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In American Mine Services, LLC, B-420138 (Dec. 3, 2021), the Government Accountability Office (“GAO”) denied a protest by American Mine Services (“AMS”), finding that the Army Corps of Engineers (“Corps”) reasonably rejected AMS’ bid because it included a provision stating that COVID-19, as well as other similar pandemics or endemics, would be considered “force

Earlier today, the U.S. District Court for the Southern District of Georgia issued a preliminary nationwide injunction of the contractor vaccine mandate in Executive Order 14042.  This injunction will bar the Government “from enforcing the vaccine mandate for federal contractors and subcontractors in all covered contracts in any state or territory of the United States

On November 4, 2021, the White House released a Fact Sheet announcing that federal covered contractors now have until January 4, 2022 for their covered employees to receive their final vaccination doses. Under the Executive Order 14042 and the Safer Federal Workforce Task Force guidance, covered contractors previously had until December 8, 2021 to have

In Aero Spray, Inc. d/b/a Dauntless Air v. U.S., the U.S. Court of Federal Claims dismissed a protest filed by Aero Spray, an awardee of an indefinite delivery indefinite quantity (“IDIQ”) contract for Department of the Interior plane-based firefighting services.  Aero Spray’s protest challenged the agency’s award of IDIQ contracts to two other companies, alleging that their planes did not comply with the solicitation’s required firefighting configuration.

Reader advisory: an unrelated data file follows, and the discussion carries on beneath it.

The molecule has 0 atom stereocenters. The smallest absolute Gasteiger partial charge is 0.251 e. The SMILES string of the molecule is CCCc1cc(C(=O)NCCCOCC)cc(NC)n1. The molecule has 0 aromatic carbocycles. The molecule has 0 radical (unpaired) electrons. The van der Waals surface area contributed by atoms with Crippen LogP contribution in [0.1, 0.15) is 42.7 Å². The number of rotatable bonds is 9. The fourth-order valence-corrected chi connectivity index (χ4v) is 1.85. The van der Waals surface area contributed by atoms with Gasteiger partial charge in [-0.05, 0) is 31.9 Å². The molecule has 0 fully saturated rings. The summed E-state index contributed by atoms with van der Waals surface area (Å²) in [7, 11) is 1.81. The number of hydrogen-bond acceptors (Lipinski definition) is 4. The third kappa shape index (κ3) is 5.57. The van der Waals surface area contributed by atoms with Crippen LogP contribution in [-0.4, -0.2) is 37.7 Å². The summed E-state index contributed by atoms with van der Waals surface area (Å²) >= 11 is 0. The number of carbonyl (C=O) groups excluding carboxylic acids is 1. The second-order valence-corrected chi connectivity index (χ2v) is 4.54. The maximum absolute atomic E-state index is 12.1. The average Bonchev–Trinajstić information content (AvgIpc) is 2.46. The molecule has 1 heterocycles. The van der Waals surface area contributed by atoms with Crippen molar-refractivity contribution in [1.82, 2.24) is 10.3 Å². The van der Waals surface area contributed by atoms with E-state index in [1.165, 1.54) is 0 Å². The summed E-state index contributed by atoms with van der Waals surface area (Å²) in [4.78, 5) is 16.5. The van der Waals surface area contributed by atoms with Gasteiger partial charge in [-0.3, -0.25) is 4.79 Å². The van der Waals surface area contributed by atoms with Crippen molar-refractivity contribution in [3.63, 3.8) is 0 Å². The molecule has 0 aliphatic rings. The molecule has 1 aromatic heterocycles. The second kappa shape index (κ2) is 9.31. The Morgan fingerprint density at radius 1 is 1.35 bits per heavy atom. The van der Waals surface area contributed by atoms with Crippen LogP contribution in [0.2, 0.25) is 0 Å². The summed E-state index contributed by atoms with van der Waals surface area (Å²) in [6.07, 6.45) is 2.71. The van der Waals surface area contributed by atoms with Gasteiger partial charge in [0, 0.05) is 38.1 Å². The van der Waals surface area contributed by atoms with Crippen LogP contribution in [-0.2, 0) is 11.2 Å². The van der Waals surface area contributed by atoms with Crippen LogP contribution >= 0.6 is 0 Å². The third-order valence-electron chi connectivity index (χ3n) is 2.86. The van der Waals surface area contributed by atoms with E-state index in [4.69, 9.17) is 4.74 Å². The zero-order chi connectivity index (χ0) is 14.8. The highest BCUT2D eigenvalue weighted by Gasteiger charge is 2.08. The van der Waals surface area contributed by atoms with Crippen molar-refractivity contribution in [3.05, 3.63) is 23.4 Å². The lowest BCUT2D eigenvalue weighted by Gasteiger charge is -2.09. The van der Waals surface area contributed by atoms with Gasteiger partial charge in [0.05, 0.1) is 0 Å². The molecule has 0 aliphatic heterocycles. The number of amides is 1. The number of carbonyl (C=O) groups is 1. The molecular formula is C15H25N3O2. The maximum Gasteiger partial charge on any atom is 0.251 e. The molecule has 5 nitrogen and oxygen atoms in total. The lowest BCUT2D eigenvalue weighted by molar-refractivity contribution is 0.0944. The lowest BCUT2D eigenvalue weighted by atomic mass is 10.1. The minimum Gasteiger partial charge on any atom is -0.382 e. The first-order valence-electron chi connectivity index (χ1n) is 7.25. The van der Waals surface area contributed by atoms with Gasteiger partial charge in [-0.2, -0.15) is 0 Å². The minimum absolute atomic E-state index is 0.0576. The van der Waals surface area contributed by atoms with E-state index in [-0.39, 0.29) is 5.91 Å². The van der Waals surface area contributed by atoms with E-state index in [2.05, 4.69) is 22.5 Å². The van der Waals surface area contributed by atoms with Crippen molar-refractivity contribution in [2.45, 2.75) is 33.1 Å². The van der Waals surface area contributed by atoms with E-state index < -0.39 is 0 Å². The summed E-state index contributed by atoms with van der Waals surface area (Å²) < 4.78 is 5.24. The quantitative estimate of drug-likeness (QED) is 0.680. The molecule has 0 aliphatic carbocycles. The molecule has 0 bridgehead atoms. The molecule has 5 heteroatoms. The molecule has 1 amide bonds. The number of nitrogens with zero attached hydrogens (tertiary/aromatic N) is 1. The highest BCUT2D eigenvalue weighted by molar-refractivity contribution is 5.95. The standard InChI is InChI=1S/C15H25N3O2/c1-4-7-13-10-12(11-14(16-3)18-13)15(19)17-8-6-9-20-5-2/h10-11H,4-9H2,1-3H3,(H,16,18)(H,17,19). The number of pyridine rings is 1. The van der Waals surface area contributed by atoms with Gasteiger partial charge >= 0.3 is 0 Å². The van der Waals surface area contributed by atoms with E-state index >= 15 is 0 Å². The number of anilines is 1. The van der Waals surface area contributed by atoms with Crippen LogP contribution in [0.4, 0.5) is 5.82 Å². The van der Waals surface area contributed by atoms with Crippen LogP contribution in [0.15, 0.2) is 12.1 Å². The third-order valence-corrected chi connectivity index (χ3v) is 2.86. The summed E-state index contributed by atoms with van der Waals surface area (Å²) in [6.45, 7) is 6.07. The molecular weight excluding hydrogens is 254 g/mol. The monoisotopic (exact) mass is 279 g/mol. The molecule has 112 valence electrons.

Aero Spray argued that despite being an awardee itself, it had standing to protest the additional awards because they increased competition for awards of future task orders competed amongst the IDIQ holders, to Aero Spray’s detriment.  The Court disagreed, holding that Aero Spray’s protest related to the award of the IDIQ contracts—not future task orders—and that Aero Spray “already . . . won the only contract award to which it could possibly be entitled.”  In so holding, the Court expressly agreed with the Government Accountability Office, which has held that that “an awardee, by definition, is not an actual or prospective offeror,” and that “[d]ue to the nature of IDIQ contracts, . . . an awardee has no legally cognizable expectation of receiving future task orders” but only a “guaranteed a minimum quantity of orders . . . and a fair opportunity to compete for future task orders.”  Aegis Def. Servs., LLC, B-412755, Mar. 25, 2016, 2016 CPD ¶ 98.  The Court also rejected the reasoning in National Air Cargo Group, Inc. v. U.S., 126 Fed. Cl. 281 (2016), which allowed an awardee to protest additional IDIQ awards due to the potential impact on future task order competitions, and distinguished PAE-Parsons Global Logistics Services., LLC v. U.S., 145 Fed. Cl. 194 (2019), and Sirius Federal, LLC v. U.S., 153 Fed. Cl. 410 (2021), which noted that an awardee can have standing to challenge other awards under the same procurement where those other awards are distinct from (e.g., more valuable than) the awardee’s own.
Continue Reading Court of Federal Claims Refuses to Hear Protest from IDIQ Awardee

Following President Biden’s announcement of Executive Order 14042 (“EO”) on September 9, 2021, several agencies have issued guidance on the EO’s applicability to the contractor community, which we reported on here.  Further to GSA’s September 30, 2021 Class Deviation CD-2021-13, on October 6, 2021, GSA reiterated that a mass modification program for all